Mr MacAskill said that Mr Murrell, who is the husband of First Minister Nicola Sturgeon, should quit his role at the top of the party to avoid the ‘suggestion’ that he was looking out for his spouse.
The outspoken comments from the former Edinburgh Eastern MSP will be viewed as a direct challenge to the First Minister, who has come under pressure from within the SNP over how she handled the allegations against Alex Salmond.
Ms Sturgeon is also facing a parliamentary probe into discussions with Mr Salmond while an investigation into complaints of sexual harassment – which the former First Minister denies – was ongoing.
There has long been a suspicion among some party members that power in the SNP is too concentrated with a small coterie close to Ms Sturgeon and her husband, who has held the role of Chief Executive since 2001.
However, internal criticism of the First Minister has stepped up noticeably amid a row over how both the party, and the Scottish Government, dealt with the allegations against Mr Salmond.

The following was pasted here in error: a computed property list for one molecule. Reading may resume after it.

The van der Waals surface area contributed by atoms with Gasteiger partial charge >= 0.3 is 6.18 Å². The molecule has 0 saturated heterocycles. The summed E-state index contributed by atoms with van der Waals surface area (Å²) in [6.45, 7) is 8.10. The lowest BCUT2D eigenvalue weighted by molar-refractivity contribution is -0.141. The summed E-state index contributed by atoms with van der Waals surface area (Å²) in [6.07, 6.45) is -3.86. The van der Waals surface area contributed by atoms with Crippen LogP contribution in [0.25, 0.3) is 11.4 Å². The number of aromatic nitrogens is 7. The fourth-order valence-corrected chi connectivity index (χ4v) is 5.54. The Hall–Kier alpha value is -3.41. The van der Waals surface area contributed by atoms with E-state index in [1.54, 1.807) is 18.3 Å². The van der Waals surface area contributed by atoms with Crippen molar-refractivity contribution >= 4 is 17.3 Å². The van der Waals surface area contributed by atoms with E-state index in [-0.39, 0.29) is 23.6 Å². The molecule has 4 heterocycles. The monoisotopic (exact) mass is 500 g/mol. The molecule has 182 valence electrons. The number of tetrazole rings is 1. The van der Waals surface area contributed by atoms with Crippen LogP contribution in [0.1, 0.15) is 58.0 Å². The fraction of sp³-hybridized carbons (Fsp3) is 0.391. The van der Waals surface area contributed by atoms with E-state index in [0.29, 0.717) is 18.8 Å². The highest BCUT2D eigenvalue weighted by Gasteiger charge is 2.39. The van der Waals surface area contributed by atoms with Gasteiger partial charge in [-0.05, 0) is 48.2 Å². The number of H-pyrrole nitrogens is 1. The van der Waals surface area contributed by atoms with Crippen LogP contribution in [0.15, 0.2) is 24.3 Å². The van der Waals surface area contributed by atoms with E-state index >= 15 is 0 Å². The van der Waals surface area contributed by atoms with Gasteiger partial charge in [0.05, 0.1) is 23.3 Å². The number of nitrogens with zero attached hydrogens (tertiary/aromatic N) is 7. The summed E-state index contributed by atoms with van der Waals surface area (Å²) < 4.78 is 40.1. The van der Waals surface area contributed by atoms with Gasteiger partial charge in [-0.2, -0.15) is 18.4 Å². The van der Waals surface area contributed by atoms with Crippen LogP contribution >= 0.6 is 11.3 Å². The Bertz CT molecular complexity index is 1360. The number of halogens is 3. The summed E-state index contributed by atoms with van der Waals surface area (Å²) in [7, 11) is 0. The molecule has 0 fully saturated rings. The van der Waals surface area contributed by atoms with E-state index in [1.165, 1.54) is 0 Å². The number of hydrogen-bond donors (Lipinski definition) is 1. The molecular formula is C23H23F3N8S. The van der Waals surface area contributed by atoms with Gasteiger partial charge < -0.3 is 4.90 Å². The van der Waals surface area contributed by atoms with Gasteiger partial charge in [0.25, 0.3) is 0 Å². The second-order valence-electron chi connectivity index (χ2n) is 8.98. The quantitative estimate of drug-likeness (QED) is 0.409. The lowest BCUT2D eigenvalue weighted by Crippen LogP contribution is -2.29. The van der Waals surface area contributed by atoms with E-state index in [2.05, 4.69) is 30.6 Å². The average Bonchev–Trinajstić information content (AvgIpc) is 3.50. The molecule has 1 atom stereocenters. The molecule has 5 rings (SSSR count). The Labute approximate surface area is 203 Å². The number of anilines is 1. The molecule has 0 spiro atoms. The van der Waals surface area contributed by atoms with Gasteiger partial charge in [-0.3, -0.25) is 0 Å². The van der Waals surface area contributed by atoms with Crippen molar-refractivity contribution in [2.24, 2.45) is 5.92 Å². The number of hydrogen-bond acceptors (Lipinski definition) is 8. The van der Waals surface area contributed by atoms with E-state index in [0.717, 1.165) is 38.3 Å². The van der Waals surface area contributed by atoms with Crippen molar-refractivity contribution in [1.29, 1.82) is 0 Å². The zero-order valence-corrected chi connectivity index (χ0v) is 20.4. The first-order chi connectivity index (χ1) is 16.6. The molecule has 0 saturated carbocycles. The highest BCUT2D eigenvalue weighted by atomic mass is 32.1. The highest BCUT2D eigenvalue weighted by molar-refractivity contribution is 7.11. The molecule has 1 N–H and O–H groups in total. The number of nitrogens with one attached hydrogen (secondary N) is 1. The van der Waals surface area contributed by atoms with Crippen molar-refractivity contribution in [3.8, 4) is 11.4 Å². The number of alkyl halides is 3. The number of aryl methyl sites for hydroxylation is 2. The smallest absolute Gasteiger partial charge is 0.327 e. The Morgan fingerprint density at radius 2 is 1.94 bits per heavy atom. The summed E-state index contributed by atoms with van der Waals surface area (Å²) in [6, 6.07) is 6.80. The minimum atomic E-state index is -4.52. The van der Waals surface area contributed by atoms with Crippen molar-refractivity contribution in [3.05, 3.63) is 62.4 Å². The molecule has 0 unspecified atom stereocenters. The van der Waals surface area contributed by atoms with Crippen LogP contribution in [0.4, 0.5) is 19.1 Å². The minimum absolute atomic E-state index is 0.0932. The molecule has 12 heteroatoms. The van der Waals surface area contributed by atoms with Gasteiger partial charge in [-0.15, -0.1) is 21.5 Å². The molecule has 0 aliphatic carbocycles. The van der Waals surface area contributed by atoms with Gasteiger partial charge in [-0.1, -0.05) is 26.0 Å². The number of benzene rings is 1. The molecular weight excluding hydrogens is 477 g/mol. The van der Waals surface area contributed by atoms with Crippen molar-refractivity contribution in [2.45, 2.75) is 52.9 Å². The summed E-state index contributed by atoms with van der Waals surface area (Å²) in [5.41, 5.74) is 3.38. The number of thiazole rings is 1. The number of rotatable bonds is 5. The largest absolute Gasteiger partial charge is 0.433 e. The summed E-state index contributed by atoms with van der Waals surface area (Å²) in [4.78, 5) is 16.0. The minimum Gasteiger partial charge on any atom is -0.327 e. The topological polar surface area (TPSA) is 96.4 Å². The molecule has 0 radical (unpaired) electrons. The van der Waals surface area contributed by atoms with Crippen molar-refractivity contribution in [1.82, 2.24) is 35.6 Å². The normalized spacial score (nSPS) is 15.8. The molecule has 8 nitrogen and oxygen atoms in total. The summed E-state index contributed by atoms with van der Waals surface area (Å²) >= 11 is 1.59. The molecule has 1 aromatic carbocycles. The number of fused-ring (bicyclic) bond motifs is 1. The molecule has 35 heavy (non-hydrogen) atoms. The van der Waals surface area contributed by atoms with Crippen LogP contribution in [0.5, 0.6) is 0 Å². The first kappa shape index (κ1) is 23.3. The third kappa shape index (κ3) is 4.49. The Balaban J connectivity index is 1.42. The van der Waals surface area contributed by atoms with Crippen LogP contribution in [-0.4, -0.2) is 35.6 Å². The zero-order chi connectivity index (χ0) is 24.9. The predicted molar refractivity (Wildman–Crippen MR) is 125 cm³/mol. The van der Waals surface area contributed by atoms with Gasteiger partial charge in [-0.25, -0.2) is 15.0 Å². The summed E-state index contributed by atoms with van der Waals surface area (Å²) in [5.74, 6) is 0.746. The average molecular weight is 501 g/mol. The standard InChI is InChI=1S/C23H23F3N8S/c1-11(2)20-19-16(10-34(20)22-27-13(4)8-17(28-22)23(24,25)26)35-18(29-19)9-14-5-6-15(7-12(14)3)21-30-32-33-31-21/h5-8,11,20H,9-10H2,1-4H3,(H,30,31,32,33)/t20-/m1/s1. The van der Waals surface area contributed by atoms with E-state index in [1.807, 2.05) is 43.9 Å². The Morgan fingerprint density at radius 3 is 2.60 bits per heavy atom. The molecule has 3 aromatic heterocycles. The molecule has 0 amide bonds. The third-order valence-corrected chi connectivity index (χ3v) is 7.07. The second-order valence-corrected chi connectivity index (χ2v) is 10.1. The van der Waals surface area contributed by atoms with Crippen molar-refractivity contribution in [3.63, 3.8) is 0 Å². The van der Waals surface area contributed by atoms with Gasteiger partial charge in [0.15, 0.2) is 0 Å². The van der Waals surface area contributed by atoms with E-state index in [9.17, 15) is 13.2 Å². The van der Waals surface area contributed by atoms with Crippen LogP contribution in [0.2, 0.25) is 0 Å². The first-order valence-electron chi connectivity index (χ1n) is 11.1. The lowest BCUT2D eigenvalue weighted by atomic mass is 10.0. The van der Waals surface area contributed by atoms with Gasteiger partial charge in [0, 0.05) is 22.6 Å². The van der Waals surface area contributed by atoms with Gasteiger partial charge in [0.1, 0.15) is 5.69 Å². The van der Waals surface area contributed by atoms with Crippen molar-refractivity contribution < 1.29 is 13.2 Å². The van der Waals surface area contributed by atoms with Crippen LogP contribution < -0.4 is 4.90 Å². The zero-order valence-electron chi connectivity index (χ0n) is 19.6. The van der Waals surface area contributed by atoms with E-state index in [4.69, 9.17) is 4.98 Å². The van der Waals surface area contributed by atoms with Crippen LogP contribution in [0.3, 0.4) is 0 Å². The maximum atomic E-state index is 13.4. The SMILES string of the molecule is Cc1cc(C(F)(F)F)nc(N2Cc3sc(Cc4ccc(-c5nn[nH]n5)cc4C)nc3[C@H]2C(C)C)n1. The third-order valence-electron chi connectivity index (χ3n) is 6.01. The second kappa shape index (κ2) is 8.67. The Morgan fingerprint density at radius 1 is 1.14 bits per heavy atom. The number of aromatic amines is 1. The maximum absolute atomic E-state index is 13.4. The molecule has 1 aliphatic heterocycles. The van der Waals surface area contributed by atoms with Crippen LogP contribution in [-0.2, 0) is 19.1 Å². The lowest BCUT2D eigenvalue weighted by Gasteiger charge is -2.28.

Mr MacAskill had previously suggested in the wake of the 2017 General Election that Mr Murrell should recruit a deputy and implement a succession plan for his eventual departure.
The former Justice Secretary also used a Scotsman column earlier this month to criticise the inner circle in the party surrounding the party leadership.
Speaking to Border TV earlier, the party grandee said that the time had come for Ms Sturgeon’s husband to ‘move on’.
He said: “The actions of the Scottish Government, as the courts decided, were cack-handed and wrong.”
Mr Macaskill also said that he didn’t believe a husband-and-wife team at the top of an organisation would be allowed in the public sector, business, or the media.
Asked whether he felt Nicola Sturgeon or Peter Murrell should step down over the case, Mr MacAskill said: “Both are outstanding individuals, both I know, and both have contributed greatly.”
“You’re not going to lose the First Minister, so I think the time has now come for the Chief Executive to move on.
“He’s got a lot of talent, his talents will be wanted elsewhere, but it’s time for there to be a separation so that the party Chief Executive is there for all the party, and there isn’t any suggestion that he’s there for his spouse.”